The de Groot Brothers
Brothers Jean-Marc and Matthew de Groot grew up in a large family where rough housing was just a part of daily life. As they grew older this turned into a passion for wrestling, and eventually, they found jiu jitsu. It started with them converting their basement in to a jiu jitsu gym, then they started taking classes. They became frustrated at the level of jiu jitsu in their own town so they decided to start teaching a jiu jitsu class at a local judo club that had free mat space a couple of nights a week. When they first started the class, no one showed up. They ended up training and learning on their own and got pretty good. They fine-tuned their technique and would just drill and drill—they became obsessed. Finally, a student showed up and their teaching careers began.
Over the years, they gathered a large following and just through their own research online and through YouTube videos, ended up becoming quite successful in competitions. When they lost the judo club space they had to make the hard decision to either give up jiu jitsu or go full on and create their own gym. Driven with passion, they put everything in to building their new jiu jitsu gym from the ground up. After a lot of hard work, the gym eventually gained success with members increasing monthly, as well as creating quite the mark in the competitive jiu jitsu world. In the end, they created a career that they are passionate about as their gym gained international success competing and winning in world championship events. To them jiu jitsu is their ultimate passion and what they want to do with the rest of their life.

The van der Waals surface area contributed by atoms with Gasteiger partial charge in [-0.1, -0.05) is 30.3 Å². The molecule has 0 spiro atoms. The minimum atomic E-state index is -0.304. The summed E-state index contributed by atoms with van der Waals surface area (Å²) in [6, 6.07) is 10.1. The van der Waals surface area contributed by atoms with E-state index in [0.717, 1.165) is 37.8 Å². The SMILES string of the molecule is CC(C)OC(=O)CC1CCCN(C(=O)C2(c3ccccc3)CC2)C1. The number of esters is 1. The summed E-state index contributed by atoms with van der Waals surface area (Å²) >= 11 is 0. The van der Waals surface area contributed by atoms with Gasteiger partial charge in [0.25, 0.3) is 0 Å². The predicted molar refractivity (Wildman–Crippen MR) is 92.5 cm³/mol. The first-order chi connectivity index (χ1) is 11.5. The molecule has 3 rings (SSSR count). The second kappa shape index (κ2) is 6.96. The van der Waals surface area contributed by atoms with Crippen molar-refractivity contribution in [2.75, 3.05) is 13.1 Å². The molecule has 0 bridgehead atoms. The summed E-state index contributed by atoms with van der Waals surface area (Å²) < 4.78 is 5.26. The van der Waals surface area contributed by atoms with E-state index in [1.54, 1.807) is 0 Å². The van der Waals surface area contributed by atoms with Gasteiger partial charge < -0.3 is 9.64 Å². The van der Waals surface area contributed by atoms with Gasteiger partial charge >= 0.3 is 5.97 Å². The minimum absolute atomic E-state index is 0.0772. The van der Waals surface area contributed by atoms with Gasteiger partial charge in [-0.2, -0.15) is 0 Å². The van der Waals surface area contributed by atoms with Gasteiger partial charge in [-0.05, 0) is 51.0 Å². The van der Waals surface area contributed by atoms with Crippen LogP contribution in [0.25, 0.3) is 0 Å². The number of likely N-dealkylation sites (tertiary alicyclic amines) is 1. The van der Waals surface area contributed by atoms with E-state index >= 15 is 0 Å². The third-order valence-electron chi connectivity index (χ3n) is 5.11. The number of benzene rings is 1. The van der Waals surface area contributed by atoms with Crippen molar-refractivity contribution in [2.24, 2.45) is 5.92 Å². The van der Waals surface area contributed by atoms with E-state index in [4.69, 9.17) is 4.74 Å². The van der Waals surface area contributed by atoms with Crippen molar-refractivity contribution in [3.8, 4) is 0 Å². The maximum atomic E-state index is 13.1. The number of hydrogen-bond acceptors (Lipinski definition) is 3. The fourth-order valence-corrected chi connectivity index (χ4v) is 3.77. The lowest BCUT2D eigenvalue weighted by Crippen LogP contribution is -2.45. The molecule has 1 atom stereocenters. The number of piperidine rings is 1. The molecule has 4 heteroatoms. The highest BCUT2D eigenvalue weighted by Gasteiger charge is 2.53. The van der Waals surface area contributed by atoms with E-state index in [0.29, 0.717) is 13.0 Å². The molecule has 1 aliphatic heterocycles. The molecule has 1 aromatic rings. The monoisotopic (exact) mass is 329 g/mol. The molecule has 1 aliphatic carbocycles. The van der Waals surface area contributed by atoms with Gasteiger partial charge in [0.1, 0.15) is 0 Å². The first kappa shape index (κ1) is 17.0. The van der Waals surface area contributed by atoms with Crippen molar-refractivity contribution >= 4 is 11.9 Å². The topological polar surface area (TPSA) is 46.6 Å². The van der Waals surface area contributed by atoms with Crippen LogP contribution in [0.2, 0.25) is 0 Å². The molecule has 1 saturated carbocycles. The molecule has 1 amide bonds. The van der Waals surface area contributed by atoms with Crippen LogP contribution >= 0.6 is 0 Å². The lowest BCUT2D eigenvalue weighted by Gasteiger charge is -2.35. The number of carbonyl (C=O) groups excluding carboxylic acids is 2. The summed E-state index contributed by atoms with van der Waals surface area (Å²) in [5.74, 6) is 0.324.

Director / Cinematographer / Editor
After graduating from film school, Jordan Clarke went to work in Toronto where he worked for MTV, Much Music, and then Common Good, creating commercials and music videos. He now lives in Vancouver as a freelance director and cinematographer.
Andrew Szeto is a man that wears many hats on the daily. From turning recycled skateboards into coffee tampers to hanging out of helicopters at his day job in the Coast Guard to spending hours in his natural habitat at the skate park.
P.J. Marcellino did not start out as a filmmaker, but he was always a storyteller. Travelling to the northernmost confines of the world, as a young reporter, he went from school paper to school paper until he became a professional journalist.
As a little boy, Adam Anfitatro would take apart toys to figure out how they worked. Now, he owns Hudson View Auto, but none of his customers ever suspect that he is also a Virtual Reality (VR) creator with a new invention that will change the medium.